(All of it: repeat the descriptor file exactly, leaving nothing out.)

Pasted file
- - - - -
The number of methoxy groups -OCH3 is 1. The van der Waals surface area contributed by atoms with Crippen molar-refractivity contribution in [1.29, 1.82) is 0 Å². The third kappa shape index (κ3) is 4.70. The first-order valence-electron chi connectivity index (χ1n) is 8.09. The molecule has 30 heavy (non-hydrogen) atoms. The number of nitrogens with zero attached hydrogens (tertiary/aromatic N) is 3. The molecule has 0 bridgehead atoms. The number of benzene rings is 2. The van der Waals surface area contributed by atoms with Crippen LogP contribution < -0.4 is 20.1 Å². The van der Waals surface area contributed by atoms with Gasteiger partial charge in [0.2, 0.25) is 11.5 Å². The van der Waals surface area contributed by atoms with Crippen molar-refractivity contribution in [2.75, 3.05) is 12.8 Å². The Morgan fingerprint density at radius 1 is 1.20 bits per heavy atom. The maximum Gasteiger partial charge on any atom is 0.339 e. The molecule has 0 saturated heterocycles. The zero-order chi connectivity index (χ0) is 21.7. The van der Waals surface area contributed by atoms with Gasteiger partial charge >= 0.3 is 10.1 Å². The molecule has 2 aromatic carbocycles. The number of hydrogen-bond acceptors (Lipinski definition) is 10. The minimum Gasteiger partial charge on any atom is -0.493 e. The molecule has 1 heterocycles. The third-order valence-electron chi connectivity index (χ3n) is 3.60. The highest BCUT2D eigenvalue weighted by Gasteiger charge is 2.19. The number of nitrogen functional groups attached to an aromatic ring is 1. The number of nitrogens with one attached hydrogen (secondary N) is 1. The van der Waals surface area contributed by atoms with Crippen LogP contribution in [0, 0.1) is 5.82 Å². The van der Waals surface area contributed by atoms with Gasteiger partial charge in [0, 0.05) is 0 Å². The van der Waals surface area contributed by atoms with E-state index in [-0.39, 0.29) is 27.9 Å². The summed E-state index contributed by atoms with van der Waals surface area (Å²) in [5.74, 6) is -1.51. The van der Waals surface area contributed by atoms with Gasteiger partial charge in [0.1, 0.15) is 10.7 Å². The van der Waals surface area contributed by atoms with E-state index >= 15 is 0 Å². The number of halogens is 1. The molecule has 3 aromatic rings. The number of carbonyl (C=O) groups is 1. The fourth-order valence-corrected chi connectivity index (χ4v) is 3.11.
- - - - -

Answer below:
The number of methoxy groups -OCH3 is 1. The van der Waals surface area contributed by atoms with Crippen molar-refractivity contribution in [1.29, 1.82) is 0 Å². The third kappa shape index (κ3) is 4.70. The first-order valence-electron chi connectivity index (χ1n) is 8.09. The molecule has 30 heavy (non-hydrogen) atoms. The number of nitrogens with zero attached hydrogens (tertiary/aromatic N) is 3. The molecule has 0 bridgehead atoms. The number of benzene rings is 2. The van der Waals surface area contributed by atoms with Crippen LogP contribution < -0.4 is 20.1 Å². The van der Waals surface area contributed by atoms with Gasteiger partial charge in [0.2, 0.25) is 11.5 Å². The van der Waals surface area contributed by atoms with Crippen molar-refractivity contribution in [2.75, 3.05) is 12.8 Å². The Morgan fingerprint density at radius 1 is 1.20 bits per heavy atom. The maximum Gasteiger partial charge on any atom is 0.339 e. The molecule has 0 saturated heterocycles. The zero-order chi connectivity index (χ0) is 21.7. The van der Waals surface area contributed by atoms with Gasteiger partial charge >= 0.3 is 10.1 Å². The molecule has 2 aromatic carbocycles. The number of hydrogen-bond acceptors (Lipinski definition) is 10. The minimum Gasteiger partial charge on any atom is -0.493 e. The molecule has 1 heterocycles. The third-order valence-electron chi connectivity index (χ3n) is 3.60. The highest BCUT2D eigenvalue weighted by Gasteiger charge is 2.19. The number of nitrogen functional groups attached to an aromatic ring is 1. The number of nitrogens with one attached hydrogen (secondary N) is 1. The van der Waals surface area contributed by atoms with Crippen LogP contribution in [0, 0.1) is 5.82 Å². The van der Waals surface area contributed by atoms with Gasteiger partial charge in [0, 0.05) is 0 Å². The van der Waals surface area contributed by atoms with E-state index in [-0.39, 0.29) is 27.9 Å². The summed E-state index contributed by atoms with van der Waals surface area (Å²) in [5.74, 6) is -1.51. The van der Waals surface area contributed by atoms with Gasteiger partial charge in [0.1, 0.15) is 10.7 Å². The van der Waals surface area contributed by atoms with E-state index >= 15 is 0 Å². The number of halogens is 1. The molecule has 3 aromatic rings. The number of carbonyl (C=O) groups is 1. The fourth-order valence-corrected chi connectivity index (χ4v) is 3.11.